What Can Ghana Teach The Rest Of Africa About Democracy?
Editor's note: George Ayittey is a native of Ghana and president of the Free Africa Foundation, based in Washington, DC. He is the author of "Defeating Dictators."
(CNN) -- Unlike their Western counterparts, Africans take elections very seriously -- rising up early to queue patiently in line for hours under the hot sun and cast their ballots. Any misguided attempt to nullify or steal their votes will evoke a strong reaction from them. In fact, it explains why the destruction of an African country often begins with a dispute over the electoral process or transfer of power.
In recent years, allegations of electoral fraud have stirred political violence and civil war, causing death and destruction in Ethiopia (2005), Kenya (2007), Zimbabwe (2008), DR Congo (2011), among others.
The adamant refusal of their respective leaders to relinquish or share power damaged or destroyed these African countries: Liberia (1990), Somalia (1991), Rwanda (1994), Zaire, now Congo DR, (1993), Sierra Leone (1998), Ivory Coast (2000, 2011), Egypt (2011), Libya (2011).
This largely motivated Mo Ibrahim, the telecoms billionaire mogul, to offer a $5 million prize to any African leader who shows "excellent leadership" and who steps down peacefully when his term expires or loses an election. This year -- and for the third time since the inception of the prize in 2006 -- he found no eligible recipient.
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Though none of its leaders has won the prize, Ghana has successfully held elections and transferred power on five occasions since 1992 without imploding -- unlike its Western neighbor, Ivory Coast.
What are the secrets to Ghana's democratic success or maturity that other African countries can learn from?
Four factors account for this. The first is the existence of a free media; in particular, print and broadcast media.
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In Africa, radio is the life and death of information transmission and the proliferation of FM radio stations in Ghana provided an invaluable tool to expose problems, hold government accountable and ensure transparent elections.
In the 2000 elections, for example, FM Radio stations sent their reporters to every polling station. Anything suspicious or unseemly was immediately reported on the air, leading electoral officers and observers to rush to the scene and fix the problem on the spot.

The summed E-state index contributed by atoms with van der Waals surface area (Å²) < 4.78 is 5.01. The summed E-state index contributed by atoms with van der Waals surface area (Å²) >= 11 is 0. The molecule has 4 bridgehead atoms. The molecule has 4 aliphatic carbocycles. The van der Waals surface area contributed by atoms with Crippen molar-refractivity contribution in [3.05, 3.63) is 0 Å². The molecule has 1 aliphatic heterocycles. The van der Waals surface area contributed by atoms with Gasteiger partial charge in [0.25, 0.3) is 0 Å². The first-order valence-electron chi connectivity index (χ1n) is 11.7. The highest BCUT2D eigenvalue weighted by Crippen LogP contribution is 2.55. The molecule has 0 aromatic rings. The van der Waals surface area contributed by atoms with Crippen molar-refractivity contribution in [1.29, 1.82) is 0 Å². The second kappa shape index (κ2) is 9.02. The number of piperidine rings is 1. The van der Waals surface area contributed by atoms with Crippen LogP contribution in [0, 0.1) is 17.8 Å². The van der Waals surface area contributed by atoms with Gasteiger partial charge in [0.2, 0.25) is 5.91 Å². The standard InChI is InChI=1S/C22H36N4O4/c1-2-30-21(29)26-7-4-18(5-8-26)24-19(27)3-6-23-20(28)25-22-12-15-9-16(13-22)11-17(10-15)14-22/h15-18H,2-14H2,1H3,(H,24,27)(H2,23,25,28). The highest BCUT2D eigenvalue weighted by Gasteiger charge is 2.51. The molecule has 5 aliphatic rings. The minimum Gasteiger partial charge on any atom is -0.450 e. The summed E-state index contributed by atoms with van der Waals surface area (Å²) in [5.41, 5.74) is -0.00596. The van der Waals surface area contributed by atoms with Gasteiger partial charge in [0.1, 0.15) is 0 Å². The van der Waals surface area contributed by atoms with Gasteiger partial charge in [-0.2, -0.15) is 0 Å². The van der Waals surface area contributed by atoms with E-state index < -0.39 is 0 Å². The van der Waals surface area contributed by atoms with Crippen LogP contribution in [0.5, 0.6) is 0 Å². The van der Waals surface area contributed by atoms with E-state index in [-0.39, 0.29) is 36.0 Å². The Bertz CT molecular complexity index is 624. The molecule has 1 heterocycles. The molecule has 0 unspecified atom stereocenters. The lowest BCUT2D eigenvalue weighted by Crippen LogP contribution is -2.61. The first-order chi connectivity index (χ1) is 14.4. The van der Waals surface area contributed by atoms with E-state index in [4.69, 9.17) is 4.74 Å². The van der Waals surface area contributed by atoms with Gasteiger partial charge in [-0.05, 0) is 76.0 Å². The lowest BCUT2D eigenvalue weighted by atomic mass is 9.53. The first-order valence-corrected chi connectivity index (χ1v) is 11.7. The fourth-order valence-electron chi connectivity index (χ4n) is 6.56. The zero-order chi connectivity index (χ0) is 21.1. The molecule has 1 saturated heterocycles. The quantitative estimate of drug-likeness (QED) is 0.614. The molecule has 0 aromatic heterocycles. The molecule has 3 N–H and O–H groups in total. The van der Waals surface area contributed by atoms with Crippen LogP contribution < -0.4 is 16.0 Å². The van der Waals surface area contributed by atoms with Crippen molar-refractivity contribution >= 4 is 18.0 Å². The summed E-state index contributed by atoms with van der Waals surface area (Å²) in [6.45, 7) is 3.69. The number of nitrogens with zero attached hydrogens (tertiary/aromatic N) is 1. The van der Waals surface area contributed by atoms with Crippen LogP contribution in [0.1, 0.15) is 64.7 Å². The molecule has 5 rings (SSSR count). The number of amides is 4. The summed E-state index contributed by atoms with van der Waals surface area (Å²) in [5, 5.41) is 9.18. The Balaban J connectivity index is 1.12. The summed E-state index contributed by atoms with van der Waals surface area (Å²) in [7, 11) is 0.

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They did not have to wait months for a voluminous report to expose the problem, by which time it would have been too late. Thus, the FM Radio stations ensured a level of transparency seldom seen in African elections. So impressed was New York Times columnist Thomas Friedman, that he wrote: "Let's stop sending Africa lectures on democracy. Let's instead make all aid, all IMF-World Bank loans, all debt relief conditional on African governments permitting free FM radio stations. Africans will do the rest," he wrote.
Sadly, Africans have not been able to do the rest because, currently, only 10 of the 54 African countries have a free media. In Ethiopia, for example, there is only one government-controlled television network for 83 million people.
The second factor has been the existence of vibrant and vigilant civil society groups and NGOs -- all made possible by freedom of association, of expression and movement, as well as improvements in communication technology such as cell phones and text messaging.
There are hordes of NGOs -- promoting a diverse range of issues such as good governance combating corruption, among others. Some have been formed specifically to oversee the December 7 elections.
One with impressive credentials is the Institute of Economic Affairs (IEA), which organized the presidential debates.
The IEA also facilitated the crafting of a "Political Parties Code of Conduct" and the setting up of a National Enforcement Body to enforce the code. Eight parties have signed on. The code ensures that the political parties behave responsibly and can be held liable for any unlawful or unethical acts they commit.